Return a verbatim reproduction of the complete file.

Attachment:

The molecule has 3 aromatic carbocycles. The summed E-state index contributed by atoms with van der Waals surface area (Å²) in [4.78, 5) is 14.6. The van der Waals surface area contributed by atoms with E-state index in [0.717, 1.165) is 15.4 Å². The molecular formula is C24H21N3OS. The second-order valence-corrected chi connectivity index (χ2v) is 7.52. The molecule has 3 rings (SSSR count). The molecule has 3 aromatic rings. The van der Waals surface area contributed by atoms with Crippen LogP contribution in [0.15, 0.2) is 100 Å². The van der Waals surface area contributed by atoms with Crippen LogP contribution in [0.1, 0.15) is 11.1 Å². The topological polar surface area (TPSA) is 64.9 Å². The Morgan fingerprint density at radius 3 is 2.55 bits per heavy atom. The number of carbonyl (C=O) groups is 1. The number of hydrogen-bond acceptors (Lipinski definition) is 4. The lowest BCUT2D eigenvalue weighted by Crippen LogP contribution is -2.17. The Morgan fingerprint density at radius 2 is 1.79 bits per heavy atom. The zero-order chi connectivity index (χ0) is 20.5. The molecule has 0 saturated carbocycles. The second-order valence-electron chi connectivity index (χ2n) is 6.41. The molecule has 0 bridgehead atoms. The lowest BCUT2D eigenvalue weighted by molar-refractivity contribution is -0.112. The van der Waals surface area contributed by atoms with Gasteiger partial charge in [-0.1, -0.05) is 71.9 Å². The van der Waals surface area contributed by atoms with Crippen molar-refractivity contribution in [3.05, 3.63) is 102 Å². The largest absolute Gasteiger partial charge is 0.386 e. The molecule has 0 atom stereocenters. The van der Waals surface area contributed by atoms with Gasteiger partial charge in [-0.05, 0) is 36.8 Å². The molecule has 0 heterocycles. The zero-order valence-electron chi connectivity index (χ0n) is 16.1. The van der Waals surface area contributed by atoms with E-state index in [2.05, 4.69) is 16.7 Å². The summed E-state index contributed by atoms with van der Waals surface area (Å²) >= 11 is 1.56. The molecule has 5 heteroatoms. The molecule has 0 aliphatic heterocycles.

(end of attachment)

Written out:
The molecule has 3 aromatic carbocycles. The summed E-state index contributed by atoms with van der Waals surface area (Å²) in [4.78, 5) is 14.6. The van der Waals surface area contributed by atoms with E-state index in [0.717, 1.165) is 15.4 Å². The molecular formula is C24H21N3OS. The second-order valence-corrected chi connectivity index (χ2v) is 7.52. The molecule has 3 rings (SSSR count). The molecule has 3 aromatic rings. The van der Waals surface area contributed by atoms with Crippen LogP contribution in [0.15, 0.2) is 100 Å². The van der Waals surface area contributed by atoms with Crippen LogP contribution in [0.1, 0.15) is 11.1 Å². The topological polar surface area (TPSA) is 64.9 Å². The Morgan fingerprint density at radius 3 is 2.55 bits per heavy atom. The number of carbonyl (C=O) groups is 1. The number of hydrogen-bond acceptors (Lipinski definition) is 4. The lowest BCUT2D eigenvalue weighted by Crippen LogP contribution is -2.17. The Morgan fingerprint density at radius 2 is 1.79 bits per heavy atom. The zero-order chi connectivity index (χ0) is 20.5. The molecule has 0 saturated carbocycles. The second-order valence-electron chi connectivity index (χ2n) is 6.41. The molecule has 0 bridgehead atoms. The lowest BCUT2D eigenvalue weighted by molar-refractivity contribution is -0.112. The van der Waals surface area contributed by atoms with Gasteiger partial charge in [-0.1, -0.05) is 71.9 Å². The van der Waals surface area contributed by atoms with Crippen molar-refractivity contribution in [3.05, 3.63) is 102 Å². The largest absolute Gasteiger partial charge is 0.386 e. The molecule has 0 atom stereocenters. The van der Waals surface area contributed by atoms with Gasteiger partial charge in [-0.05, 0) is 36.8 Å². The molecule has 0 heterocycles. The zero-order valence-electron chi connectivity index (χ0n) is 16.1. The van der Waals surface area contributed by atoms with E-state index in [2.05, 4.69) is 16.7 Å². The summed E-state index contributed by atoms with van der Waals surface area (Å²) >= 11 is 1.56. The molecule has 5 heteroatoms. The molecule has 0 aliphatic heterocycles.